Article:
Top 100: Europe chemicals suffer torrid markets

23 September 2013 00:00  [Source: ICB]

2012 was a tough one for Europe-based chemical companies struggling to maintain sales and profitability in the midst of the eurozone crisis and stalling growth in Asia, particularly China.

Many companies suffered declines – some in double figures – in many financial metrics from the year before, which had seen a strong recovery from the downturn of 2008-2010. BASF, for example, suffered a 20% fall in operating profit while INEOS’ figure fell by 51% over the same period.

EU mapThe shale gas phenomenon was already impacting Europe by 2012 as US producers benefitted from steep falls in natural gas and ethane feedstock prices. Chemical production volumes continued to decline in Europe in 2012 while US figures showed a continuing recovery.

Benefitting from this, unlike most of its European peers, LyondellBasell – with a large asset base in the US – managed to achieve a 32% increase in 2012 net profit. The company said 85% of its ethylene production in North America was based on natural gas liquids (NGLs).

CEO Jim Gallogly said: “Olefins in North America continue to benefit from strong margins created by low priced natural gas liquid raw materials. However, outside of North America, the global olefins industry continues to experience low operating rates and profitability, negatively impacting our European olefins and commodity polyolefin businesses.”

Companies with a heavily Europe-focused portfolio suffered from torrid conditions in many end-use markets such as construction and automotive as well as sputtering export markets to China and across Asia. In October BASF announced it would cut 400 jobs from its construction chemicals business and shift focus for the unit away from southern Europe and the UK, where construction demand remained weak.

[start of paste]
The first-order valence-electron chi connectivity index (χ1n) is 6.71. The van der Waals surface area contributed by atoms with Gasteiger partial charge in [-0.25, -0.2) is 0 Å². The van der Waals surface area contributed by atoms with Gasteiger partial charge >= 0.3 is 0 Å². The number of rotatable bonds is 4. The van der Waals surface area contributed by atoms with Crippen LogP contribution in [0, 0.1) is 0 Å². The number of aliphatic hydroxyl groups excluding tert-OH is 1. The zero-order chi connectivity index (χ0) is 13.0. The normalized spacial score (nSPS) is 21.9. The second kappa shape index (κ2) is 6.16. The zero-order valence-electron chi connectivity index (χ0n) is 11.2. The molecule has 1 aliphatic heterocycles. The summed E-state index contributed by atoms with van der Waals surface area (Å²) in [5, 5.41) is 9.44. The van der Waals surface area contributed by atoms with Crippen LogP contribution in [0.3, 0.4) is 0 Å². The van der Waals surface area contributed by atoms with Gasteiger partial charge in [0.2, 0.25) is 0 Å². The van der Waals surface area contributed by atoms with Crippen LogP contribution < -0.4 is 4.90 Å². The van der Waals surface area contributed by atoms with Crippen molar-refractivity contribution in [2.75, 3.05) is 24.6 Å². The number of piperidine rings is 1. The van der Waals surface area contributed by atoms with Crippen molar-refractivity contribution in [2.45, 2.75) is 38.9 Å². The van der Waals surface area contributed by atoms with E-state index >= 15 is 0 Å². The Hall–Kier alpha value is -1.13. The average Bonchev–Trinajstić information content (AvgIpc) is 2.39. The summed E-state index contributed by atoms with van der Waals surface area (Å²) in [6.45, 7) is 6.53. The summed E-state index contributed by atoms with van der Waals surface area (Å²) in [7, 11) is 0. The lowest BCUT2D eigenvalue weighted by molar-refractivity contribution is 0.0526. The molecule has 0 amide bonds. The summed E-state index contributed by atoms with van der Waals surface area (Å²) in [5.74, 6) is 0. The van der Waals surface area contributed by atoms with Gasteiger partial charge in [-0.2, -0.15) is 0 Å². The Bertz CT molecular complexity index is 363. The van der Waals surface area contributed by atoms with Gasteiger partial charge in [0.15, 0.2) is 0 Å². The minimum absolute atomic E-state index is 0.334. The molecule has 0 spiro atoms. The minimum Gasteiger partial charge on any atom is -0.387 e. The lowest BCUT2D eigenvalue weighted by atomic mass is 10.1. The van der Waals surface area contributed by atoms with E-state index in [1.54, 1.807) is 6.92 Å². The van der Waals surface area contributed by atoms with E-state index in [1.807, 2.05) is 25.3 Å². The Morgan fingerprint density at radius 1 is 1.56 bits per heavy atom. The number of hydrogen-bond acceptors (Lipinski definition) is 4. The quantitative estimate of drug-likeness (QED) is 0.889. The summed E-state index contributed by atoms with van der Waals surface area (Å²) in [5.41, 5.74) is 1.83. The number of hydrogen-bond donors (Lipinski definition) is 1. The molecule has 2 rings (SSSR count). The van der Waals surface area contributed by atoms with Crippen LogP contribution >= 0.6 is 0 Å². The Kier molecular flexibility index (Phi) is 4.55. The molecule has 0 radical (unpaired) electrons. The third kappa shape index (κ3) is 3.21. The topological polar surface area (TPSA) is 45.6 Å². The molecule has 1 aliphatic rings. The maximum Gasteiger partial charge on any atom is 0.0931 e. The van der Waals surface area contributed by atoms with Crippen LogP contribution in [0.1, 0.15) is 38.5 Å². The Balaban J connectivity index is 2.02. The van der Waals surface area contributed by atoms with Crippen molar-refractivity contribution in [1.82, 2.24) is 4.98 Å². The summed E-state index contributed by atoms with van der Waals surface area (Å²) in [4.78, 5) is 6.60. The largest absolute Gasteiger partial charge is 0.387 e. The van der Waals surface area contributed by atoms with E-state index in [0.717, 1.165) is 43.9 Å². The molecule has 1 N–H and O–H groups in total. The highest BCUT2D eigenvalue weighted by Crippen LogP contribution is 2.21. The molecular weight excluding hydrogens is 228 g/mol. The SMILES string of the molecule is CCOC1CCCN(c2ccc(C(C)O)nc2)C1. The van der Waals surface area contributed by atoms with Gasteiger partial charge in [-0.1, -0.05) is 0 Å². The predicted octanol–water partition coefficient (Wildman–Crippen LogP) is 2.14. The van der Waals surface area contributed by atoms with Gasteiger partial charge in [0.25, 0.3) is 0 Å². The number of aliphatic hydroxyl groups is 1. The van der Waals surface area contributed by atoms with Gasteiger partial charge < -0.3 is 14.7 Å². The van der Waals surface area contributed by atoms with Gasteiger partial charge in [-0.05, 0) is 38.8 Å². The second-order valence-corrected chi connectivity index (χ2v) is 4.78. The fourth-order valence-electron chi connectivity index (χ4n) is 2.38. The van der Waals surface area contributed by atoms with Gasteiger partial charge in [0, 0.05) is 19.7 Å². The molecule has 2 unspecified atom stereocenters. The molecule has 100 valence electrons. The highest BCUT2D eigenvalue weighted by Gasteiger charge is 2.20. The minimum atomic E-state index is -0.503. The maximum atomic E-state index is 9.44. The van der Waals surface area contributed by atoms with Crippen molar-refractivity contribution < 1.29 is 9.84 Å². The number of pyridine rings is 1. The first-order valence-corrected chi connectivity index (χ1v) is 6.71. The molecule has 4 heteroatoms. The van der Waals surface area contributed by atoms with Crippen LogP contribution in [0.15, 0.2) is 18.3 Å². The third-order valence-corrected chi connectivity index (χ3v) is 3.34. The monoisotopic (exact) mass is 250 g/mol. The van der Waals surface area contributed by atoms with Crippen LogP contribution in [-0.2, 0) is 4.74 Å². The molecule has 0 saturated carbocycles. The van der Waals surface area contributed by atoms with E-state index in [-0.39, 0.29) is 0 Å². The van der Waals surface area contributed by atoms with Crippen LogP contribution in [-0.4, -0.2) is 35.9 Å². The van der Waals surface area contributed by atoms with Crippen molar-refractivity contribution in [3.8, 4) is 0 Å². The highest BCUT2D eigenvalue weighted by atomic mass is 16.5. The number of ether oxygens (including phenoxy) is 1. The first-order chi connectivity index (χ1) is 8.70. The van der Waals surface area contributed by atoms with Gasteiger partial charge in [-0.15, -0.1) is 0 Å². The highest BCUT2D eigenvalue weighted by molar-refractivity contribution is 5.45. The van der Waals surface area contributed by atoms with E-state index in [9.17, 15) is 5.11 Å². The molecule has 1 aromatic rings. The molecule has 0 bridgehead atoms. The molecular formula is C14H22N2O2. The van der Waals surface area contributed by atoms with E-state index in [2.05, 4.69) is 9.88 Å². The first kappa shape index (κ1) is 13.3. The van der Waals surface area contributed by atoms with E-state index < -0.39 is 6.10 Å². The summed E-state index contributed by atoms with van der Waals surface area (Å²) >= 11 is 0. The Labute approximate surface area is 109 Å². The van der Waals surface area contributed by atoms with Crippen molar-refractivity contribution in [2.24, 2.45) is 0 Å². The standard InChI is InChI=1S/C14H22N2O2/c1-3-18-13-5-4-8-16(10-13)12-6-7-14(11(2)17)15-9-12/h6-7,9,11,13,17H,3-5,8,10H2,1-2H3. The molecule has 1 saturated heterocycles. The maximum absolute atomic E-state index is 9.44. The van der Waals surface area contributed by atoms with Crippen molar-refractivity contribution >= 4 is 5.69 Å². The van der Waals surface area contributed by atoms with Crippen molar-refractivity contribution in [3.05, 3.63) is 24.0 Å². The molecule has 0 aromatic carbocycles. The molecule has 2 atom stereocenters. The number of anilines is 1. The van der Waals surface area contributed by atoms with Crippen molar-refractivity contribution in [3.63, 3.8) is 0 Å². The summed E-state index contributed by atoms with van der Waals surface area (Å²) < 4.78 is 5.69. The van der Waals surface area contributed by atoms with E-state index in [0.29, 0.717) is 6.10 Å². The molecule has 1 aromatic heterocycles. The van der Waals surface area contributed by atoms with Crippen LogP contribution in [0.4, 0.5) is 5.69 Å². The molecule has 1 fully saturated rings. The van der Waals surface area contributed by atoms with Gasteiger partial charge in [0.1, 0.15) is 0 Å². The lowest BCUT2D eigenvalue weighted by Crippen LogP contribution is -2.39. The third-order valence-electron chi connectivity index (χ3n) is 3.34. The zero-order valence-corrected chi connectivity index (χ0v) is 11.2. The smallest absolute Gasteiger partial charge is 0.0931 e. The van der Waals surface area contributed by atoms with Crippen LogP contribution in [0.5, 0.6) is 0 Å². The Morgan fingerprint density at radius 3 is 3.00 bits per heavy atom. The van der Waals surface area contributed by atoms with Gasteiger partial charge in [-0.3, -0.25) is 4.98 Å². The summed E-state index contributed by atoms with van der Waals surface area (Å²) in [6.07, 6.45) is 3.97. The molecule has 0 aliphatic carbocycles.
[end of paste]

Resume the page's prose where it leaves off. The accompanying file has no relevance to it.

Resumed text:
EU table

Meanwhile, pursuing its strategy of moving further downstream into specialties it acquired US-based biological seed treatment technology provider Becker Underwood from investment firm Norwest Equity Partners for $1.02bn (€785m). BASF said the deal would strengthen its global crop protection business and help it become a leading provider of technologies for biological seed treatment and seed treatment colourants and polymers.

Although sales improved by 17%, INEOS suffered a steep decline in operating profit in 2012 as it struggled with poor Europe markets and feedstock slate. Innovative as ever, the company unveiled plans to ship US-derived feedstocks to its European operations with the construction of a new ethane tank in Norway. INEOS inked a 15-year agreement with US-headquartered shale gas producer Range Resources Appalachia to provide it with ethane for its European operations from the Marcellus shale reserves in the US northeast.


By: Will Beacham
+44 20 8652 3214



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